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Reaching out to Dispel the myth of the Wild West Internet

November 8, 2011

A little while ago, a student who I know posted a somewhat troubling message on a social network about feeling alone and depressed. Instantly, my mind began to wonder what to do. I know this student, but not particularly well. It was the end of the day, and I was unlikely to see this student again. Was this just a simple bit of venting (probably so) or was it a larger cry for help? How would this student react to me writing to inquire what was up? Would I be perceived as a stalker? Am I violating some sort of school policy simply by be able to see this status update(Answer: No)? On another day, I would have missed this altogether, or simply ignored it, but this time I decided to write a short message, simply stating I noticed this message, I was concerned, and I hope you know that I and many other people at the school value you, and hope that if you’re in trouble, you’ll find a trusted adult to talk to.

That student wrote me back shortly thereafter to say that everything was fine and they really appreciated my concern.

And in this moment, I think I see what we’re at risk of losing if we follow the road that so many schools are following and develop locked-down social media policies that forbid interaction between students and teachers in non-school sanctioned spaces. We miss the humanity of connection.

As a former boarding school teacher, I still think that one of the most powerful things students learn from going to boarding school is that their teachers are people too. People who have good days and bad, make mistakes often, think about things beyond the subject they are teaching and who really crave engagement from their students beyond simply asking about grades or homework. And I think one of the most valuable lessons students can learn in school is how to interact with adults—if students can master this single skill, much of the world’s expertise will be open to them. One way to teach this in Independent Day schools is to encourage reaching out through social media.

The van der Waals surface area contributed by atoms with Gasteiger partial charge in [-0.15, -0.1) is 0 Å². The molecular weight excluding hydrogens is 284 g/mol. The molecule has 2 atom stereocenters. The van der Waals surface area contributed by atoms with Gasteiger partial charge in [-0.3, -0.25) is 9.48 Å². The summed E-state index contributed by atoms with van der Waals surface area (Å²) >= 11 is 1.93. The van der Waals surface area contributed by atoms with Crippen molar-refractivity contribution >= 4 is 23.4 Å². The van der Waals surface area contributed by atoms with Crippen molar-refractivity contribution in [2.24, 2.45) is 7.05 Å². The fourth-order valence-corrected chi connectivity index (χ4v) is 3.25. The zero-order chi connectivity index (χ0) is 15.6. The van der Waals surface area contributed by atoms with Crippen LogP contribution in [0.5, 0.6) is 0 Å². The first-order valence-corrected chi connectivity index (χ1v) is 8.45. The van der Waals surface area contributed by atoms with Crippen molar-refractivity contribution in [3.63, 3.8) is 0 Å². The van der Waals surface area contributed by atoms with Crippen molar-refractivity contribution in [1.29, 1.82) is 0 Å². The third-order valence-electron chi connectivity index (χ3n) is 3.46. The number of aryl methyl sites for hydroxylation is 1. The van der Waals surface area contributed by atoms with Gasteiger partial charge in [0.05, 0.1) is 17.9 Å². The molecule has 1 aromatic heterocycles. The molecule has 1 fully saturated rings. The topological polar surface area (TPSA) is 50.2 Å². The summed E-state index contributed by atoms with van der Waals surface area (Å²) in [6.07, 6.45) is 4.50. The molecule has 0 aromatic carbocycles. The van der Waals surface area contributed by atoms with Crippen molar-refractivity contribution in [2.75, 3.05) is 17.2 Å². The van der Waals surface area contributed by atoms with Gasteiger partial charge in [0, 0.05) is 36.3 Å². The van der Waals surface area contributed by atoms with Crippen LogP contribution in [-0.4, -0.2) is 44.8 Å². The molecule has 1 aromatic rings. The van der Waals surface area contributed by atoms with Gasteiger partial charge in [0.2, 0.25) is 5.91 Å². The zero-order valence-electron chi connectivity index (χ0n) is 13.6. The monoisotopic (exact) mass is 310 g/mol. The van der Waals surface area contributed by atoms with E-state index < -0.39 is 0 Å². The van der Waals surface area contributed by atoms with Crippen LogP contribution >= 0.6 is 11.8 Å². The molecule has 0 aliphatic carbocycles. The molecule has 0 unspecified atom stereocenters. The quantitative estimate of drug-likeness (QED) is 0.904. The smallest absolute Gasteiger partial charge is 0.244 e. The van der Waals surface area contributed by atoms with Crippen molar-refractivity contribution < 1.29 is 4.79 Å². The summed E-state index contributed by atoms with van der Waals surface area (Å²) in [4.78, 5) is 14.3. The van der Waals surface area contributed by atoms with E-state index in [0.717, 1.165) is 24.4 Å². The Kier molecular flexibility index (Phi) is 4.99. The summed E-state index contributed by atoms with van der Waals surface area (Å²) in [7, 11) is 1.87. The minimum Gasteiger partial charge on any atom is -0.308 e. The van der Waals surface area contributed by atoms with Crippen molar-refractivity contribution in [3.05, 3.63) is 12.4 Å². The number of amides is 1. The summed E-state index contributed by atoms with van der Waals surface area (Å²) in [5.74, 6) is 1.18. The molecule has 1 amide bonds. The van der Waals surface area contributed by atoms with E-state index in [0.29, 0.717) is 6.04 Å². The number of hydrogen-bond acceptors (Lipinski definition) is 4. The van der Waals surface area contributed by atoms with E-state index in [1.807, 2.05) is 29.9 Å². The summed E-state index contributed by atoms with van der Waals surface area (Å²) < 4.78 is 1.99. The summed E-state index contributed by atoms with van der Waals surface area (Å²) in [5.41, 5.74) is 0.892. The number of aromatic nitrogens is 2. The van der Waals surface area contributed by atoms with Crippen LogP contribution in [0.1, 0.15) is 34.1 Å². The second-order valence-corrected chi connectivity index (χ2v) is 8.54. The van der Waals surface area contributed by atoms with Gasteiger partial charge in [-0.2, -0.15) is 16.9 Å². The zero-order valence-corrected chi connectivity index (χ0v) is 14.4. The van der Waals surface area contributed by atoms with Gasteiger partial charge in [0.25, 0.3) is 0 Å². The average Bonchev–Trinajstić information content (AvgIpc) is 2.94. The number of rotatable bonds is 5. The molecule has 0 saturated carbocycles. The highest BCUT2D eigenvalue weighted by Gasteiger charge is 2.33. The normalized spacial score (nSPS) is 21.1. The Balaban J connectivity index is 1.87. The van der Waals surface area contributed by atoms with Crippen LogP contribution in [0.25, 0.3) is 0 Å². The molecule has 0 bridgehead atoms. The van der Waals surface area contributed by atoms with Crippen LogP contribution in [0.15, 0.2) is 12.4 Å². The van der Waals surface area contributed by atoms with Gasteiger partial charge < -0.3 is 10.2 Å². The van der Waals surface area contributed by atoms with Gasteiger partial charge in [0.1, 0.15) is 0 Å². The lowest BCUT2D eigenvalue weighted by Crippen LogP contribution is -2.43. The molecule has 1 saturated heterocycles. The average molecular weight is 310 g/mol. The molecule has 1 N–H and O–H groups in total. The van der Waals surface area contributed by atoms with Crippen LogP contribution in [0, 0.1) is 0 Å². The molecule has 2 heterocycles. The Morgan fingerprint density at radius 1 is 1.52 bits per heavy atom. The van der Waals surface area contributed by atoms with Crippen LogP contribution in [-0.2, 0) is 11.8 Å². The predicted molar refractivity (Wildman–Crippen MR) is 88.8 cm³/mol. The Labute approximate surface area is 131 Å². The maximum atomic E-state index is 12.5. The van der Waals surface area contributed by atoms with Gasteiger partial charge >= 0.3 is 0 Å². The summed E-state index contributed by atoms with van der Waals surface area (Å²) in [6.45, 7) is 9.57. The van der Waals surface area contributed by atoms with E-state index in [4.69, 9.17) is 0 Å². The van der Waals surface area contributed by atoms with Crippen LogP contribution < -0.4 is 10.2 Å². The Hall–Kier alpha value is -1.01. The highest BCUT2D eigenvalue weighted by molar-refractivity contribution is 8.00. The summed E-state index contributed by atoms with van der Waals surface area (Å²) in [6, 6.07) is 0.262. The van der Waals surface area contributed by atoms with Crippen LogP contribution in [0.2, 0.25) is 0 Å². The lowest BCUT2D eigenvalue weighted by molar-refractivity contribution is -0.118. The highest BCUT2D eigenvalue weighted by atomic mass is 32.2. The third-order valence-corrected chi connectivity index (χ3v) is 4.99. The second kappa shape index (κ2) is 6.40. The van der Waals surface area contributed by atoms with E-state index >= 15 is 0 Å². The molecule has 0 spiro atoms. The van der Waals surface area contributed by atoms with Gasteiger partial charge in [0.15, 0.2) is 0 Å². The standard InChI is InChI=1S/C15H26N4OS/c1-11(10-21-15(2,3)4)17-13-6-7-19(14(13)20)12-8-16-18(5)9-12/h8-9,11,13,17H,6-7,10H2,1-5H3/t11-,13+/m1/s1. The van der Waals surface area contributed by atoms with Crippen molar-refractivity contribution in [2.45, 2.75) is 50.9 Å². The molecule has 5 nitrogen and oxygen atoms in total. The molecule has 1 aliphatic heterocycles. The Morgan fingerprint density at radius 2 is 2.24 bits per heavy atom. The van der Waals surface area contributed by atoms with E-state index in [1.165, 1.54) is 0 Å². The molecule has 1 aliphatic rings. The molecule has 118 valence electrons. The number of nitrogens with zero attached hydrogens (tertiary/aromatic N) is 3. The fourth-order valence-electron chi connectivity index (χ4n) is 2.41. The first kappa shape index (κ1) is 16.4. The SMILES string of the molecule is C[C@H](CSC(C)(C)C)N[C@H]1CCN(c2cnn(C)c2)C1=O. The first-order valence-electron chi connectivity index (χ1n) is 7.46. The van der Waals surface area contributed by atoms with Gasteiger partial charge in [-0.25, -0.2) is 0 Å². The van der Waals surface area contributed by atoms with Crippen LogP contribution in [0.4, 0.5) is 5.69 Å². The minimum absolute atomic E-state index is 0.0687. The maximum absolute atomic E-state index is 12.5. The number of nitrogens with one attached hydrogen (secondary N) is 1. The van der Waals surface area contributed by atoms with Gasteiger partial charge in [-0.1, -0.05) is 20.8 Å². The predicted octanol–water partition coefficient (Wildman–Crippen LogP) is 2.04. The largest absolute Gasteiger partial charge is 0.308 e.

I get sad when I read about how the internet is some new “Wild West” and what we need is a sheriff to set up rigorous policies to minimize liability, protect schools from lawsuits, and make sure students and teachers never meet in social media spaces. I’m not the world’s greatest scholar of American History during Westward Expansion, but it occurs to me Little House on the Prarie is also a story of life in the “Wild West”, yet is is one where children grow up supported by all of the adults in the community. Since life on the frontier was so hard, everyone in the community had to band together in order to survive—”it takes a village,” and all that mush. My thought is that in many ways, social media feels a lot more like Little House on the Prairie to me; learners banding together to corral and digest all the incredible information that’s out there on the digital frontier.

For me, the best policy is one of trust—trust between faculty, students and administration. A policy encourages reaching out to strengthen connections between faculty, students, staff and administrators. This is the key overcoming every threat, real or imagined.

5 Comments leave one →
  1. November 8, 2011 10:28 pm

    This is really a terrific post! You’re so right about what boarding schools often get very right. It’s OK to get close with your students, in fact, it can be centrally positive if you hire great adults. I spent two years living with my students and that closeness ws invaluable.